I've been working on an OCaml library to read XLSX files, and something I thought was odd is that all strings in an Excel workbook are listed in a "shared strings" file and then referenced by index. This seemed strange to me, since I would expect the compression algorithm to do this kind of work for you, but thinking about it made me better understand why that's necessary, and also what the advantages and disadvantages of the ZIP and tar + compression formats are.

The main difference between the two formats is that in ZIP, compression is built-in and happens independently for every file in the archive, but for tar, compression is an extra step that compresses the entire archive.

The advantage of ZIP is you have random access to the files in the ZIP, without having the decompress the whole thing, but as a side effect, files don't share their compression dictionaries.

On the other hand, tar files can get automatic deduplication because gzip and xz see the entire tar file as one continuous file. Unfortunately, being one continuous compressed file means that if you want to read the last file in a tar.gz, you have to read and decompress the whole thing.

One caveat of tar's better compression is that this depends on the compression algorithm and the size of the files. For example, gzip can't find duplicates more than 32 KB apart, but xz can (max is something like 768 MB apart). Depending on how big your archives are, it may be useful to manually sort similar files to be close together (for example, group all text files together).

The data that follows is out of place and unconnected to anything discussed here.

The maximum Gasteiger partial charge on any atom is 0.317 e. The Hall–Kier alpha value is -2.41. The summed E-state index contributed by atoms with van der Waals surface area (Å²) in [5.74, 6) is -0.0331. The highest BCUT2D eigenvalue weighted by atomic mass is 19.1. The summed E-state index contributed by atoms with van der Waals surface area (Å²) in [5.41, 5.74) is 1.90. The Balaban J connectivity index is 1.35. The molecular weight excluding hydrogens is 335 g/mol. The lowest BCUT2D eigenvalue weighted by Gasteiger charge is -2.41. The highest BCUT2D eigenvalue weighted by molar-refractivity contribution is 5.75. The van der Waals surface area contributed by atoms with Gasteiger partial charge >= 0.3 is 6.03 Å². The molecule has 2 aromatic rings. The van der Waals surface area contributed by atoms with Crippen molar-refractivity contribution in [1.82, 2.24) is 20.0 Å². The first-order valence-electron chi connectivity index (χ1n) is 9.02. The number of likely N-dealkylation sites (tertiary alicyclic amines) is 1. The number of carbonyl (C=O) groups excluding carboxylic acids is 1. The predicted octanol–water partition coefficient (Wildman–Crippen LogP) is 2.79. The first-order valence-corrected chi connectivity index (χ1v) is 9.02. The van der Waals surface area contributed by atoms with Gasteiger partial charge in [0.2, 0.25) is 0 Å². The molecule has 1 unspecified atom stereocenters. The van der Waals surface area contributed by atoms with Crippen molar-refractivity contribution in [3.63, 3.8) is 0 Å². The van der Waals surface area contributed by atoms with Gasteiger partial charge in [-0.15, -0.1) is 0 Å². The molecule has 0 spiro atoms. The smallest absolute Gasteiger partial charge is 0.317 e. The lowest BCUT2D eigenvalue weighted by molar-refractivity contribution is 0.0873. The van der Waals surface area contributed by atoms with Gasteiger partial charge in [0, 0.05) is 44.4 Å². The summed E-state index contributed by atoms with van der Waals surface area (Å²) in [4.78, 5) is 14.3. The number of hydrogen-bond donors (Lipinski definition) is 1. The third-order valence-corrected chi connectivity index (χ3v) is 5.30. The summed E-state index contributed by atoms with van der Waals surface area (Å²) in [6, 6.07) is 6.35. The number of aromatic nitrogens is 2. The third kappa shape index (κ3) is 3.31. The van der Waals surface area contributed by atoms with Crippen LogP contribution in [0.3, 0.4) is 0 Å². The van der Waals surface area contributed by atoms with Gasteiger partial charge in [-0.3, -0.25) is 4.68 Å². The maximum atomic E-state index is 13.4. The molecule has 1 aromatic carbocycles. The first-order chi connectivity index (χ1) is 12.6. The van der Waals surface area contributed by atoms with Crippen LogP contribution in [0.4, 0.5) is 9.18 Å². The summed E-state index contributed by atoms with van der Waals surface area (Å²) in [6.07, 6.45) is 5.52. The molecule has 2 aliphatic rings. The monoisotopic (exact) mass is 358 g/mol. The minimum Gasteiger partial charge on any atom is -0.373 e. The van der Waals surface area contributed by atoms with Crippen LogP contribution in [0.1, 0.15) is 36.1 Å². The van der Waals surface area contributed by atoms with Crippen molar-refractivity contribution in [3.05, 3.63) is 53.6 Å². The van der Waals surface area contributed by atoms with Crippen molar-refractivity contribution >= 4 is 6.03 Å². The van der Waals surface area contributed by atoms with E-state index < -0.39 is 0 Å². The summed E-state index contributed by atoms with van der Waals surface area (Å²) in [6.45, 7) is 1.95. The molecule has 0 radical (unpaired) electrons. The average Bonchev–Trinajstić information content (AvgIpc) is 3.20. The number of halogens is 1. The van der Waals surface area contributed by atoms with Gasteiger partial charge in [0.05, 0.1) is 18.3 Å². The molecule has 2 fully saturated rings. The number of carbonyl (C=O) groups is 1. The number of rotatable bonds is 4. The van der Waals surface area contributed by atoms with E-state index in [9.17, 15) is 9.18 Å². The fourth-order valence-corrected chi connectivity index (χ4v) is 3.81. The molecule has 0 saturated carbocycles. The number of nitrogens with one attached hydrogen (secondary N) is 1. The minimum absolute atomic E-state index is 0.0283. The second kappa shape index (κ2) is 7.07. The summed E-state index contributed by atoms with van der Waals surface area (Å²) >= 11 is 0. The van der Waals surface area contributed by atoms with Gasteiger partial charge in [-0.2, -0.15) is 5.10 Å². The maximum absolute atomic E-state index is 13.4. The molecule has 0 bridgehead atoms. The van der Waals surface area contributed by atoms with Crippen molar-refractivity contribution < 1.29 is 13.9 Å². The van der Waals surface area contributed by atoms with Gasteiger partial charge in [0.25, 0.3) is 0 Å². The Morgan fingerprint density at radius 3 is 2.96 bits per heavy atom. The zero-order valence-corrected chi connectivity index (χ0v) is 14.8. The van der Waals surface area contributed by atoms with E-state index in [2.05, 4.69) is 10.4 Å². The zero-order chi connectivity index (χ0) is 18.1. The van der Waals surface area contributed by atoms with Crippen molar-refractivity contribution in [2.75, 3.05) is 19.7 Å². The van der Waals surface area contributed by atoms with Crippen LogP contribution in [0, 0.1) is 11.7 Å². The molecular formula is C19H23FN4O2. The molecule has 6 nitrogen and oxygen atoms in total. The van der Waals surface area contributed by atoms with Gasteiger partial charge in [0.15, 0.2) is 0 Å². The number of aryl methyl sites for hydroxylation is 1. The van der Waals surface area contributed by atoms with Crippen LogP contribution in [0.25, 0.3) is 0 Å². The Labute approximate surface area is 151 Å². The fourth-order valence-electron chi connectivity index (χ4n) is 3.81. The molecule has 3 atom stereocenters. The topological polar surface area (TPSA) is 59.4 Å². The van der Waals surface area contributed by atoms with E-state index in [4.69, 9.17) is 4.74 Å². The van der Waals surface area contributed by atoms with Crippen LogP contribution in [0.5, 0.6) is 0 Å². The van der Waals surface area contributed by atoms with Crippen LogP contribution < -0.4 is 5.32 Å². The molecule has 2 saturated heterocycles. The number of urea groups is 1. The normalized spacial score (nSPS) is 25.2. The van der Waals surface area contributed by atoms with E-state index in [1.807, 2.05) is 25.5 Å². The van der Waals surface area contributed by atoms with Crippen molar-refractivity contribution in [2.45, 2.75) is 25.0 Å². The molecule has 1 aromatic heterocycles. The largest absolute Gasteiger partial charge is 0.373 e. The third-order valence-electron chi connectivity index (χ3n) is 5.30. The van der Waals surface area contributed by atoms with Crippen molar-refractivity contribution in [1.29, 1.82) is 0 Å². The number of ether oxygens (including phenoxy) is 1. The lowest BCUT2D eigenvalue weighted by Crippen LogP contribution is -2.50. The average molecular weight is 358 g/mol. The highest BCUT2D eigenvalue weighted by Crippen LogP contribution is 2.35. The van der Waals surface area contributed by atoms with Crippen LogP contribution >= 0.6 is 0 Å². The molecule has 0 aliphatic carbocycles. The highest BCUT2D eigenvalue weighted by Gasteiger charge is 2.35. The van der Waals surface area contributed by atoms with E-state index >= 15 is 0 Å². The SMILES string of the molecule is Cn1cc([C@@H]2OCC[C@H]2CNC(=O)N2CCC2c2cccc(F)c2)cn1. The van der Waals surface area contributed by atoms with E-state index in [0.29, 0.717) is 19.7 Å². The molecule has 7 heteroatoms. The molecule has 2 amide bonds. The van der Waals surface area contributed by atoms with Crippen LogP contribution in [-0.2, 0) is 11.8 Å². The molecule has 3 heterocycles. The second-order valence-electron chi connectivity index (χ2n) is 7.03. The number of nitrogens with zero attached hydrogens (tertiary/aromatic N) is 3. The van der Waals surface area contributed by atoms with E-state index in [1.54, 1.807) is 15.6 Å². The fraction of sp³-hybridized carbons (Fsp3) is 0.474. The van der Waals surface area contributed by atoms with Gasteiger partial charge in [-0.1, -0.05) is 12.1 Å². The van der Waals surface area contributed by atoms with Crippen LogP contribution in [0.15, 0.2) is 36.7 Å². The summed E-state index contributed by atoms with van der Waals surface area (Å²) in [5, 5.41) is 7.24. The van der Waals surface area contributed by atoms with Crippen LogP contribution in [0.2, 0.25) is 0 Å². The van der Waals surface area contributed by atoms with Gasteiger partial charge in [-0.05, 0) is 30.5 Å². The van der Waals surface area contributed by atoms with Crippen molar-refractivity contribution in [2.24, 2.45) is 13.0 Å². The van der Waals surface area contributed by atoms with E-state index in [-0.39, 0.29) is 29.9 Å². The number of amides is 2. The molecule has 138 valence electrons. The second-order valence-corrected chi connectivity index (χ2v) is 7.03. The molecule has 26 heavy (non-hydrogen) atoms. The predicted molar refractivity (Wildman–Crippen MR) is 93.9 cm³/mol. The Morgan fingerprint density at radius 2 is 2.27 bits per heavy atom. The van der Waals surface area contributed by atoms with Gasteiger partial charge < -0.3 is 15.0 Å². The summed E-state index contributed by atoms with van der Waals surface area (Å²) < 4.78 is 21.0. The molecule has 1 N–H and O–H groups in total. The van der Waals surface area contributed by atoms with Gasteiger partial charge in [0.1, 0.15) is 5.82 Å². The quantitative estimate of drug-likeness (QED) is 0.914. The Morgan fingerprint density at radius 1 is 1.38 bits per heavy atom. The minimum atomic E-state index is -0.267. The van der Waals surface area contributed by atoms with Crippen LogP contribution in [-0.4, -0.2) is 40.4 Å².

Update: I haven't had time to run experiments on this, but there are more modern formats like pixz that claim to give you both random access (via an index) and between-file compression.


I created several archives using /usr/share/dict/words (a list of ~470,000 English words). In each archive, I put 1-3 copies of the file, and then for tar I applied several kinds of compression.

Copies Format Size
1 Uncompressed 4.8 MB
1 gzip 1.5 MB
1 xz 1.2 MB
1 zip 1.5 MB
2 tar 9.5 MB
2 tar + gzip 2.9 MB
2 tar + xz 1.2 MB
2 zip 2.9 MB
3 tar 15 MB
3 tar + gzip 4.3 MB
3 tar + xz 1.2 MB
3 zip 4.3 MB

For ZIP and gz, I used the -9 option to increase compression, but it didn't seem to have any effect with xz.


  • gzip's dictionary size is just too small to deduplicate this size of file, and given that the file isn't particularly large, I suspect it's very rarely going to significantly outperform ZIP.
  • On the other hand, xz does notice the duplicatation and completely eliminates it. Compressing a tar file with three copies of our file is almost exactly the same size as just compressing the file by itself.
  • ZIP seems to do about the same as gzip on compression, and given its superior random-access, it seems strictly better then tar + gzip.

So going back to Excel, it seems like the reason they chose a more complicated file format is that it lets them get the best of both words: They deduplicate manually, but as a result of using ZIP, you can access a single sheet of an Excel workbook without having to read the entire (possibly large) file. Because of some optional padding in the file format, you can also update one piece of an XLSX file without having to rewrite the entire ZIP archive.

Note: Sorry about the capitalization inconsistency between ZIP and tar's names, but PKWARE calls the format ZIP and tar is consistently listed in lower-case, even at the start of sentences.